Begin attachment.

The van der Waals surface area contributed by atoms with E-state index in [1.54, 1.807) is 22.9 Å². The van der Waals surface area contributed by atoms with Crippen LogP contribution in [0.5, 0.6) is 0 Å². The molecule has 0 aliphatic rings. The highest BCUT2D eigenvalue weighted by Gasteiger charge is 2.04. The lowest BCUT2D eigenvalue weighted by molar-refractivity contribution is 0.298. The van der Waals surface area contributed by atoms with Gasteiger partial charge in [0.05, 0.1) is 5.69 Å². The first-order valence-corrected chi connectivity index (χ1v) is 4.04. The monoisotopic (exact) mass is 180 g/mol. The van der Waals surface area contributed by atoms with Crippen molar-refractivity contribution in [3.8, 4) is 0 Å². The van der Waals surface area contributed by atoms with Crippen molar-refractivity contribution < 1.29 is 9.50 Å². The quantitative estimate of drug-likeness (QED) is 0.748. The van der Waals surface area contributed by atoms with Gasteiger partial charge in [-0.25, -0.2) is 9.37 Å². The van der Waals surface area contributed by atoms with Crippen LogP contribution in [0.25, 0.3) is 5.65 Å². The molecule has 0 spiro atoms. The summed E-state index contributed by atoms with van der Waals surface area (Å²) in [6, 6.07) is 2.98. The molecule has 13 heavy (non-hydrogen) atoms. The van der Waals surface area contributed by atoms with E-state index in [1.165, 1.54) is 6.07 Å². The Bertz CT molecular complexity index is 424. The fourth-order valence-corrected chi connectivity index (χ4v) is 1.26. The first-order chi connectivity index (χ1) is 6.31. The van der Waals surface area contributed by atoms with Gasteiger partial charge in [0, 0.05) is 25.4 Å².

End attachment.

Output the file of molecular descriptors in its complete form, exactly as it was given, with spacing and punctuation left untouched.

The van der Waals surface area contributed by atoms with E-state index in [1.54, 1.807) is 22.9 Å². The van der Waals surface area contributed by atoms with Crippen LogP contribution in [0.5, 0.6) is 0 Å². The molecule has 0 aliphatic rings. The highest BCUT2D eigenvalue weighted by Gasteiger charge is 2.04. The lowest BCUT2D eigenvalue weighted by molar-refractivity contribution is 0.298. The van der Waals surface area contributed by atoms with Gasteiger partial charge in [0.05, 0.1) is 5.69 Å². The first-order valence-corrected chi connectivity index (χ1v) is 4.04. The monoisotopic (exact) mass is 180 g/mol. The van der Waals surface area contributed by atoms with Crippen molar-refractivity contribution in [3.8, 4) is 0 Å². The van der Waals surface area contributed by atoms with Crippen molar-refractivity contribution < 1.29 is 9.50 Å². The quantitative estimate of drug-likeness (QED) is 0.748. The van der Waals surface area contributed by atoms with Gasteiger partial charge in [-0.25, -0.2) is 9.37 Å². The van der Waals surface area contributed by atoms with Crippen LogP contribution in [0.25, 0.3) is 5.65 Å². The molecule has 0 spiro atoms. The summed E-state index contributed by atoms with van der Waals surface area (Å²) in [6, 6.07) is 2.98. The molecule has 13 heavy (non-hydrogen) atoms. The van der Waals surface area contributed by atoms with E-state index in [1.165, 1.54) is 6.07 Å². The Bertz CT molecular complexity index is 424. The fourth-order valence-corrected chi connectivity index (χ4v) is 1.26. The first-order chi connectivity index (χ1) is 6.31. The van der Waals surface area contributed by atoms with Gasteiger partial charge in [0, 0.05) is 25.4 Å².